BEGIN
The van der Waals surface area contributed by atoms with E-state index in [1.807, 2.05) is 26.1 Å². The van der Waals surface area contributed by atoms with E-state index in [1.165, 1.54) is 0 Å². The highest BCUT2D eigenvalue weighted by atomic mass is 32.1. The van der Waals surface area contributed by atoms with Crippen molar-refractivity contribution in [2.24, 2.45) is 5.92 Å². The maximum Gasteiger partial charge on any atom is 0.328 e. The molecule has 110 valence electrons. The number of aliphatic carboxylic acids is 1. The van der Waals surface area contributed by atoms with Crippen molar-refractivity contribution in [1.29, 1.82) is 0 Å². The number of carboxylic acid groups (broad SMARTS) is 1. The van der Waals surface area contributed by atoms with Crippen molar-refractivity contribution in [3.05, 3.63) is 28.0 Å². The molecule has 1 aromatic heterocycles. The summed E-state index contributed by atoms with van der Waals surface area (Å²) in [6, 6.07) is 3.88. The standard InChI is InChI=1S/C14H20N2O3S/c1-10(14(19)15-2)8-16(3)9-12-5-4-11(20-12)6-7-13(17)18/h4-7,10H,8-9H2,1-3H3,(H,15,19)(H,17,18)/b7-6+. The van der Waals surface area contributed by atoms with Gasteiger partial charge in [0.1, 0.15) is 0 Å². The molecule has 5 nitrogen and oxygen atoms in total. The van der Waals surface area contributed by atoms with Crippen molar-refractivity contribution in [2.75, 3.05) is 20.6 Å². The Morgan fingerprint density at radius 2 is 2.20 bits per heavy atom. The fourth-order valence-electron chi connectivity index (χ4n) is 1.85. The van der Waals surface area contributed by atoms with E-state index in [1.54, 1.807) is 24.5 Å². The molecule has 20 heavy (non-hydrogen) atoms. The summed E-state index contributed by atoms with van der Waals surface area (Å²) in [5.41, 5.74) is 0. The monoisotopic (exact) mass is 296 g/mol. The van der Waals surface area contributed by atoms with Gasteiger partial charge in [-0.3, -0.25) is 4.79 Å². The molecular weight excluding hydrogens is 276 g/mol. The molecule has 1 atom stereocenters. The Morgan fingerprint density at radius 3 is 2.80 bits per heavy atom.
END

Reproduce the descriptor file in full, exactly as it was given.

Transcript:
The van der Waals surface area contributed by atoms with E-state index in [1.807, 2.05) is 26.1 Å². The van der Waals surface area contributed by atoms with E-state index in [1.165, 1.54) is 0 Å². The highest BCUT2D eigenvalue weighted by atomic mass is 32.1. The van der Waals surface area contributed by atoms with Crippen molar-refractivity contribution in [2.24, 2.45) is 5.92 Å². The maximum Gasteiger partial charge on any atom is 0.328 e. The molecule has 110 valence electrons. The number of aliphatic carboxylic acids is 1. The van der Waals surface area contributed by atoms with Crippen molar-refractivity contribution in [1.29, 1.82) is 0 Å². The number of carboxylic acid groups (broad SMARTS) is 1. The van der Waals surface area contributed by atoms with Crippen molar-refractivity contribution in [3.05, 3.63) is 28.0 Å². The molecule has 1 aromatic heterocycles. The summed E-state index contributed by atoms with van der Waals surface area (Å²) in [6, 6.07) is 3.88. The standard InChI is InChI=1S/C14H20N2O3S/c1-10(14(19)15-2)8-16(3)9-12-5-4-11(20-12)6-7-13(17)18/h4-7,10H,8-9H2,1-3H3,(H,15,19)(H,17,18)/b7-6+. The van der Waals surface area contributed by atoms with Gasteiger partial charge in [0.1, 0.15) is 0 Å². The molecule has 5 nitrogen and oxygen atoms in total. The van der Waals surface area contributed by atoms with Crippen molar-refractivity contribution in [2.75, 3.05) is 20.6 Å². The Morgan fingerprint density at radius 2 is 2.20 bits per heavy atom. The fourth-order valence-electron chi connectivity index (χ4n) is 1.85. The van der Waals surface area contributed by atoms with E-state index in [1.54, 1.807) is 24.5 Å². The molecule has 20 heavy (non-hydrogen) atoms. The summed E-state index contributed by atoms with van der Waals surface area (Å²) in [5.41, 5.74) is 0. The monoisotopic (exact) mass is 296 g/mol. The van der Waals surface area contributed by atoms with Gasteiger partial charge in [-0.3, -0.25) is 4.79 Å². The molecular weight excluding hydrogens is 276 g/mol. The molecule has 1 atom stereocenters. The Morgan fingerprint density at radius 3 is 2.80 bits per heavy atom.